In this unit I will be looking at barriers to communication. I will discuss which factors can affect communication in work-related settings. I will look at actual barriers, which presented themselves in each of my interactions, and I will analyse the steps I took to overcome these barriers to make communication as effective as possible.
A barrier to communication can be defined as “an obstacle to communication or progress.” (Ask Oxford Online, 2007). There are a number of barriers that can stop people from communicating with one another. There can be physical, emotional, environmental or cultural factors, which create these barriers. If individual differences are not understood due to these factors, communication can become blocked. “Effective communication depends on identifying barriers that may block understanding. Barriers can exist at a physical and sensory level, at the level of making sense of a message, and at a cultural and social context level, whereby the meaning of a message may be misunderstood” (Moonie, p.68, 2005).
Issues of difference and diversity are often associated with communication ‘problems’ in the context of health and social care, contributing to the failure to deliver appropriate services and the creation of barriers to full participation for all groups (The Open University Online, 2007). If there is ineffective communication in a person’s daily life it can have a major effect on them as an individual. Things that can happen may be:
A loss of self- esteem – this will leave the person feeling that they are not worth much to other people because they do not take the time to communicate with them. “Definitions of self-esteem vary in their breadth and sophistication. But all agree that high self-esteem means that we appreciate ourselves and our personal worth.” (BBC Online, 2007)
A loss of purpose in life – this will make the person feel like they are alienated or excluded from others if they do not communicate with them.
A loss of support – if other people are not communicating with a person, they may find it difficult to cope because their social and emotional needs are not being met.
The service user may end up with ‘learned helplessness’ or feeling trapped. “A common feeling that accompanies depression is that of being trapped in an intolerable situation. The depressed person can often see two alternatives, neither of which is possible, and without change the existing situation is too painful” (Depression Learning Path Online, 2007). There are four stages of learned helplessness, which are:
Stage 1 – pre-helplessness, feeling frustrated or angry.
Stage 2 – giving up, stop trying to control their own life.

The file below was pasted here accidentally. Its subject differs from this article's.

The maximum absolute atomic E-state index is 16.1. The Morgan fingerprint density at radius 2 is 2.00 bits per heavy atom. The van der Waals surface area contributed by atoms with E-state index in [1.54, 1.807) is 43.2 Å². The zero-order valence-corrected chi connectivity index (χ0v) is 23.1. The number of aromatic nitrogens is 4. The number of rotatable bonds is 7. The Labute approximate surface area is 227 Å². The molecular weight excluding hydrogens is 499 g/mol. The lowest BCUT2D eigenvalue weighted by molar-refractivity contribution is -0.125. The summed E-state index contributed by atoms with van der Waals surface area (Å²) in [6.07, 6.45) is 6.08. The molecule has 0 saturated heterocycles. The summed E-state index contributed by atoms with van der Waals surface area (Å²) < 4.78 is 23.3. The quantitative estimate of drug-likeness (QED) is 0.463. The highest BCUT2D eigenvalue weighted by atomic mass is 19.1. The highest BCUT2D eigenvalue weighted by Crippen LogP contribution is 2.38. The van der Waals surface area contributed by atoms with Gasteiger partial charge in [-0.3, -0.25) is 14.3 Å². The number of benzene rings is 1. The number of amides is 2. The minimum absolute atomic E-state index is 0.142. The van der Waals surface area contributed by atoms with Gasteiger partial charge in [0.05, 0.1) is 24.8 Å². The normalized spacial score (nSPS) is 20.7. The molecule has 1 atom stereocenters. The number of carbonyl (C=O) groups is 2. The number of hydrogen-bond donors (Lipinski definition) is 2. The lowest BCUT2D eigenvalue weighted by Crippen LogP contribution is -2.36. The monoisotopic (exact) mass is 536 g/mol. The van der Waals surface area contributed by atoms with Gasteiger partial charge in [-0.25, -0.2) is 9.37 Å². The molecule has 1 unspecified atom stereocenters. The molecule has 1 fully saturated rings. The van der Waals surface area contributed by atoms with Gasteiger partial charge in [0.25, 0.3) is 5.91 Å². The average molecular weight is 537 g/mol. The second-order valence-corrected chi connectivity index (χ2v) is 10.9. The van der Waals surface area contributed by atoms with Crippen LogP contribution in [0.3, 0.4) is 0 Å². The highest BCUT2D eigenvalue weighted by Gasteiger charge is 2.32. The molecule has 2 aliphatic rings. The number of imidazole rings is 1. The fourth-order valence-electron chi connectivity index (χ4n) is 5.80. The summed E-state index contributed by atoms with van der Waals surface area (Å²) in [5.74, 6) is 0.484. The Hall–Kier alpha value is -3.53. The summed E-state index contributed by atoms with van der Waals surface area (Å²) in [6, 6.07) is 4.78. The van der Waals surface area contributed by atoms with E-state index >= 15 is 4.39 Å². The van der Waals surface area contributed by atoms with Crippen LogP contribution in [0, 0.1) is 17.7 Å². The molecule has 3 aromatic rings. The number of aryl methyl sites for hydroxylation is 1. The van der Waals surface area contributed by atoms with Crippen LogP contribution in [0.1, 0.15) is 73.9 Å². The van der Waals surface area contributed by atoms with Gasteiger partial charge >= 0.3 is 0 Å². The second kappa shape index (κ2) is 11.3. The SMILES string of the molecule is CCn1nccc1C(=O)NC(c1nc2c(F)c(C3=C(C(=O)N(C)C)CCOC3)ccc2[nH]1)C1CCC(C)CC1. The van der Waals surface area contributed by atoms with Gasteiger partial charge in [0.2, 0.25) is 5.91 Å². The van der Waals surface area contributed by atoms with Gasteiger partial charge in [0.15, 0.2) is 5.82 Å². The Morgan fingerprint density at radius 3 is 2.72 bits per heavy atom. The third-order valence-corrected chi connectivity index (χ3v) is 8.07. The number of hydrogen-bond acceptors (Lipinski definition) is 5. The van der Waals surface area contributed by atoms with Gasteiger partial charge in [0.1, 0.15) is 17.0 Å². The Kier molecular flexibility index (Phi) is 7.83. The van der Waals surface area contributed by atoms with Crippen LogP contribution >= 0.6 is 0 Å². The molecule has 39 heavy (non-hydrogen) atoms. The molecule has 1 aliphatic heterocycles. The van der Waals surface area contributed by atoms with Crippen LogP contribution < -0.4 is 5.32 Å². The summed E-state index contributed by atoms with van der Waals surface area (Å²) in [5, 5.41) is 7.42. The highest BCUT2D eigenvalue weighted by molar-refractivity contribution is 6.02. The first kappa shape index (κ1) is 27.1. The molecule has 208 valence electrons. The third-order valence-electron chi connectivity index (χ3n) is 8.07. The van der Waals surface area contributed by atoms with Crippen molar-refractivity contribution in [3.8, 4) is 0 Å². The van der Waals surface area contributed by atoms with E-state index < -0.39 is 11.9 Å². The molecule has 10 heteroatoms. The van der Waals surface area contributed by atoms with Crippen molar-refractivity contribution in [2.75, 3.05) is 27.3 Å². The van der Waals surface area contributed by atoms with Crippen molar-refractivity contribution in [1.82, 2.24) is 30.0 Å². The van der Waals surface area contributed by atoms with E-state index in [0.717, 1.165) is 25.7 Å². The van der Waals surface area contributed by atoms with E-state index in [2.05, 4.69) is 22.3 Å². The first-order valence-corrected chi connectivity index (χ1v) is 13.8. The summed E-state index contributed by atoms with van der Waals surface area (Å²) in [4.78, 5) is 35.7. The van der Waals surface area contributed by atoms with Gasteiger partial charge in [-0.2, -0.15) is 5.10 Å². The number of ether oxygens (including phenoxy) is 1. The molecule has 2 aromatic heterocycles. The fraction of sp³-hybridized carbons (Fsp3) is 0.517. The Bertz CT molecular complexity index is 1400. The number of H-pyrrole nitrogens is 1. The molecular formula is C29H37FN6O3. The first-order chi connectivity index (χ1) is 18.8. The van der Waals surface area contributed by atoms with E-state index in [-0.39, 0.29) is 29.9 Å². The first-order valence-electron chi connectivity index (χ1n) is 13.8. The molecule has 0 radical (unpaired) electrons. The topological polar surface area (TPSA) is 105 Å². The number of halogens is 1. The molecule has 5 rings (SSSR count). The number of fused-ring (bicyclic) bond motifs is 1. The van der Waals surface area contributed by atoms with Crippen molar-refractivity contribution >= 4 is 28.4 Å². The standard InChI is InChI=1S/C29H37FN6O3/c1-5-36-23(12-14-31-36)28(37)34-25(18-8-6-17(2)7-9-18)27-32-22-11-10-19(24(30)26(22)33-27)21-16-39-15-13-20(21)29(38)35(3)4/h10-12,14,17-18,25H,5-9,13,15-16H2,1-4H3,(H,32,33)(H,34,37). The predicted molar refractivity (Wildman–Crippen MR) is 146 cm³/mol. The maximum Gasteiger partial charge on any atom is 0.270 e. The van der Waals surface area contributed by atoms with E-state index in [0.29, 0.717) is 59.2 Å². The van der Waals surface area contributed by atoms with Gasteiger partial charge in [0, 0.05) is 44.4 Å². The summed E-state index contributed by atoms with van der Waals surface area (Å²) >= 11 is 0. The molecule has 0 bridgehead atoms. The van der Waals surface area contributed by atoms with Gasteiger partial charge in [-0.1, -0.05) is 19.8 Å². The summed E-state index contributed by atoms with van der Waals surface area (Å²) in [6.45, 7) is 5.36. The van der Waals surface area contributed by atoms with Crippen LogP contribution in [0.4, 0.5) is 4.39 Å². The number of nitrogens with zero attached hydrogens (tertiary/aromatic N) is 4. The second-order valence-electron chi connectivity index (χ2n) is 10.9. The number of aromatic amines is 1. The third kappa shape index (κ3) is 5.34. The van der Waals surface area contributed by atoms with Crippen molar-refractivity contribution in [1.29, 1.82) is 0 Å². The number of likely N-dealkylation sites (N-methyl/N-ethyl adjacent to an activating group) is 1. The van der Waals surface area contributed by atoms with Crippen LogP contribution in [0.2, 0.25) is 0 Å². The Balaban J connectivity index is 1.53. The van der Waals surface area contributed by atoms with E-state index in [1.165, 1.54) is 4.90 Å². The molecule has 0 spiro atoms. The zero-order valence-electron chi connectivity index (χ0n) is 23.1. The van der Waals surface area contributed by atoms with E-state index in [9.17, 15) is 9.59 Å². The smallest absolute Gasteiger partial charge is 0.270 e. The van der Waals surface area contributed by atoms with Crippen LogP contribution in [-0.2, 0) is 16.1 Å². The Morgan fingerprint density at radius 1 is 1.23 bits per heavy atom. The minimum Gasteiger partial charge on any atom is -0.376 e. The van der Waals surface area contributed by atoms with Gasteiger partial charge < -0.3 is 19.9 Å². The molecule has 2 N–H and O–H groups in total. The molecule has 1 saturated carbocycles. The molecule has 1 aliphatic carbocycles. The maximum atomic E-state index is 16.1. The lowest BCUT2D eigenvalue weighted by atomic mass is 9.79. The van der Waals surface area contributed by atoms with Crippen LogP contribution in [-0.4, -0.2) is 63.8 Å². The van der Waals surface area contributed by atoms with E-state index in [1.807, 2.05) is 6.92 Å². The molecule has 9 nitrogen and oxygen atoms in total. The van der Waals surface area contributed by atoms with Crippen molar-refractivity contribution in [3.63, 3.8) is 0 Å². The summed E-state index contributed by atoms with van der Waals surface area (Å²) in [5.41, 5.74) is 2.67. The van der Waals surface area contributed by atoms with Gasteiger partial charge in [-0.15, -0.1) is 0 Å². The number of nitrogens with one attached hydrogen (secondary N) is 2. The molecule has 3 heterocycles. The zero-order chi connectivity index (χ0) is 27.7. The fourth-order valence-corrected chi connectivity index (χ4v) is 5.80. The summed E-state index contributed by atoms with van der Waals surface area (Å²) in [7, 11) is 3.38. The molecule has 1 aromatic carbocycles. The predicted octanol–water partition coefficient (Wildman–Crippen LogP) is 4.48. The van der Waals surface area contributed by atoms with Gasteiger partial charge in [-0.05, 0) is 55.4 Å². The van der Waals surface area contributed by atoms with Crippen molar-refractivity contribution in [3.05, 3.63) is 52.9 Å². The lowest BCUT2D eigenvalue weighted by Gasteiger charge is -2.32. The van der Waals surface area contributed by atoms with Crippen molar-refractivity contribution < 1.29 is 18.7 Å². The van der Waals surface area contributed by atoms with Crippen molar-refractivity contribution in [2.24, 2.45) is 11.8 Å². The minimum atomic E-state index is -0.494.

Stage 3 – helplessness and anxiety. Anxiety can be defined as “a strong feeling of fear or distress which occurs as a normal response to a dangerous or stressful situation, symptoms of which may include trembling, sweating, rapid pulse rate, dry mouth, nausea, etc.” (Chambers Online, 2007)
Stage 4 – depression and withdrawal. In this context withdrawal can be defined as “a retreat into silence and self-absorption.” (Chambers Online, 2007)
Maslow (1970) thought that human needs were on five levels, and set these out in a pyramid as below. Barriers to communication might block human need.
(tutor2u Online, 2007)
Physiological Needs – Stress can be caused by ineffective communication, and stress can cause physical health to suffer.
Safety Needs – A service user may feel emotionally and physically threatened if not listened to, as they would not be able to make their needs understood.
Social Needs – A sense of isolation and exclusion may occur when barriers prevent effective communication.
Esteem Needs – If care workers do not try and understand service users needs, they may not feel valued, and feelings of self-esteem would be reduced.
Self-Actualisation – Not acquiring totally positive self-esteem and a secure sense of who you are would prevent a service user from leading a fulfilled life (Moonie, 2005).
Physical barriers include deafness, blindness, speech defects, language, learning difficulties, illness and age. Depression, tiredness, stress, lack of time, attitude, stereotyping, personal needs and personality differences may cause emotional barriers. Bad lighting, noise, poor room layout and lack of privacy are environmental barriers, which may affect communication. Non-verbal and verbal messages are interpreted by different cultures in different ways, and this can create barriers to communication.
Deafness, blindness, speech defects and learning difficulties can cause barriers in communication because if a person has one of these disabilities they may not be able to understand fully, or make sense of, the message that is being given, or be able to send messages out to other people.
Age can be a barrier in communication. If there is a big age gap between the service user and the carer this can cause things to be uncomfortable, especially if the service user is older. The type of language used by different generations may cause misunderstanding and confusion.
If the service user speaks a different language than the carer, they are not going to be able to communicate effectively if they do not understand what each person is saying.
Illness may affect communication as the service user may have a condition that affects speech, restrict body language and cause messages to be misunderstood (Moonie, 2005).
Service users may be stressed or depressed due to illness or personal situation. This may cause them to become withdrawn and communication can break down.
Care workers may also feel stressed and tired due to demands, which are placed upon them in the workplace. They may sometimes have limited time to deal with situations due to staffing levels. These may be reasons for care workers not listening properly to service user needs.